In this final installment of Martian Luthor Kang & Biff’s discussion on Chris Claremont’s defining run as X-Men writer we turn our gaze to the future. The future that never was. Since Claremont’s departure from the franchise in 1991 he has openly discussed his plans for what was to come next and story lines that were intended for the future of the X-Men. We’ve gathered up everything we had access to and attempted to make a coherent time line of what was to be. We also take a look at what Claremont actually did when he was given the chance to pick up where he left off with these characters in X-Men Forever 18 years later. Get your headphones handy and get ready to experience Chris Claremont’s vision for an X-Men timeline that could have been.
Want to take this podcast on the go?
Follow The Evil Geeks on Twitter! @evilgeeks
All images and characters depicted are copyright of their respective owners. Please click on the “About Us” tab for our takedown policy.
I’ve recently rekindled a love of the first series that brought me into comic books, the X-Men. Despite its faults I have nothing but love for the Claremont tenure on it; I find it both fascinating and innovative. He really had a grip on the core characters of that book and helped to build the foundation of so much of what was to come in the future. However in 1991, after 17 years on the book he wrapped up his time abruptly after a disagreement with editorial and rising star artist, Jim Lee. Uncanny X-Men became so massively popular that they introduced another book simply titled X-Men and split the teams. Claremont helped launch the new title but his last work for the franchise was with X-Men #1-3. What should have been his swan song was a decent but rushed and convoluted story involving the “death” of Magneto.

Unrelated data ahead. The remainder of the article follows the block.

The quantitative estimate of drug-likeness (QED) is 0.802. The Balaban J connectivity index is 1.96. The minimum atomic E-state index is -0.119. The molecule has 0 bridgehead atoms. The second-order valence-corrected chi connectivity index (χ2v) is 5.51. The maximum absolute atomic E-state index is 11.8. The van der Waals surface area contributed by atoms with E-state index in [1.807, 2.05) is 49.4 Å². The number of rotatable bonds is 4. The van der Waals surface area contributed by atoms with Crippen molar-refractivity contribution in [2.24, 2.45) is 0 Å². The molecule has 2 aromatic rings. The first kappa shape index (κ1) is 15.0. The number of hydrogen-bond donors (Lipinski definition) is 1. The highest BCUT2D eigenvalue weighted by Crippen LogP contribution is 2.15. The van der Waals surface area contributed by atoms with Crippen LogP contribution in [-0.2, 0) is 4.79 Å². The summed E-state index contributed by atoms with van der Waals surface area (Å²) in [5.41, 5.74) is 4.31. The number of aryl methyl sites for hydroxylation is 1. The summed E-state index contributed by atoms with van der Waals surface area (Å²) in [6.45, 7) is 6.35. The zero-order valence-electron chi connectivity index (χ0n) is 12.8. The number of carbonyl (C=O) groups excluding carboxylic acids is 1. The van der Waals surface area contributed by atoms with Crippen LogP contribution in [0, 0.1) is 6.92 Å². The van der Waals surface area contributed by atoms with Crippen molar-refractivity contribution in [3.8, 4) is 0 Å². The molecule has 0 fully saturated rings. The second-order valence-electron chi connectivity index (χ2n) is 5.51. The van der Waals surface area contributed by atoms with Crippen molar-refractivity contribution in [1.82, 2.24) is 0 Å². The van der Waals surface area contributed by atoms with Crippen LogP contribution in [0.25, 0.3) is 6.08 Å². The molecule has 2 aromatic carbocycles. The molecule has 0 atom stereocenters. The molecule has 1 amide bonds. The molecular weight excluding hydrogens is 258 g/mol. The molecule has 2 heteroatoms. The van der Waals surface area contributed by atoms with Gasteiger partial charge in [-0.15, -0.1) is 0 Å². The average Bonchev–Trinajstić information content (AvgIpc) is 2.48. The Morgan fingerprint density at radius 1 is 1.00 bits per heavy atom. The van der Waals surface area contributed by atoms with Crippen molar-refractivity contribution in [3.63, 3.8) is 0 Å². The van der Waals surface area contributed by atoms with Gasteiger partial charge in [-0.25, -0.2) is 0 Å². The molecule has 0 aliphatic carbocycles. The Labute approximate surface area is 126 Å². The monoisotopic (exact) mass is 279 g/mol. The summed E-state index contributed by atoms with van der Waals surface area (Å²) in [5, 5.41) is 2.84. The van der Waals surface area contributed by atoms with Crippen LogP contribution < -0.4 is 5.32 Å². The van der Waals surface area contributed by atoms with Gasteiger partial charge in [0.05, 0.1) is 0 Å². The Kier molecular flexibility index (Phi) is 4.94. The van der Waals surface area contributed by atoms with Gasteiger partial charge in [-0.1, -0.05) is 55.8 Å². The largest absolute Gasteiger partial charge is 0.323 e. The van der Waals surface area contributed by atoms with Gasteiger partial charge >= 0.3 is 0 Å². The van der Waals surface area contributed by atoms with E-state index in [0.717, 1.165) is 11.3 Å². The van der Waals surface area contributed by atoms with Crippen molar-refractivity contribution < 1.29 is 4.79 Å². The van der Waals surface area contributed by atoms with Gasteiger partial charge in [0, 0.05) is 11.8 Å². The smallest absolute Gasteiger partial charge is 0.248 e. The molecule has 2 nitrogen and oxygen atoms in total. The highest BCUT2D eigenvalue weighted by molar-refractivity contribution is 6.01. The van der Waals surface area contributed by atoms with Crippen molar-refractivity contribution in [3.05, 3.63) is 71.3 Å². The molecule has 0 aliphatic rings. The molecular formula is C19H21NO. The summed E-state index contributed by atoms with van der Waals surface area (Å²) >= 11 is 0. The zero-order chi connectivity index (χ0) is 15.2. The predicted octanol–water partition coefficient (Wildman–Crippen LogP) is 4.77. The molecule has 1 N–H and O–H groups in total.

Claremont did return to various X-Men titles in the early 2000’s to less than stellar results. He complained that part of his issue was that there was so much continuity and events that happened since he had left it was almost impossible for him to write the kind of stories he wanted to. Finally in 2009 Marvel threw him a bone with X-Men Forever. The idea was that this series would continue directly after the events that happened on his last storyline from X-Men #1-3 and nothing that has happened since 1991 would have any bearing on it. He could for all intents in purposes pick up exactly where he left off.
Be forewarned, after the jump I’m going to spoil the hell out of the first five issues of this series. It’s virtually impossible to discuss anything about it without getting into the major details. So if you want to be surprised by this book should you read it, turn away now.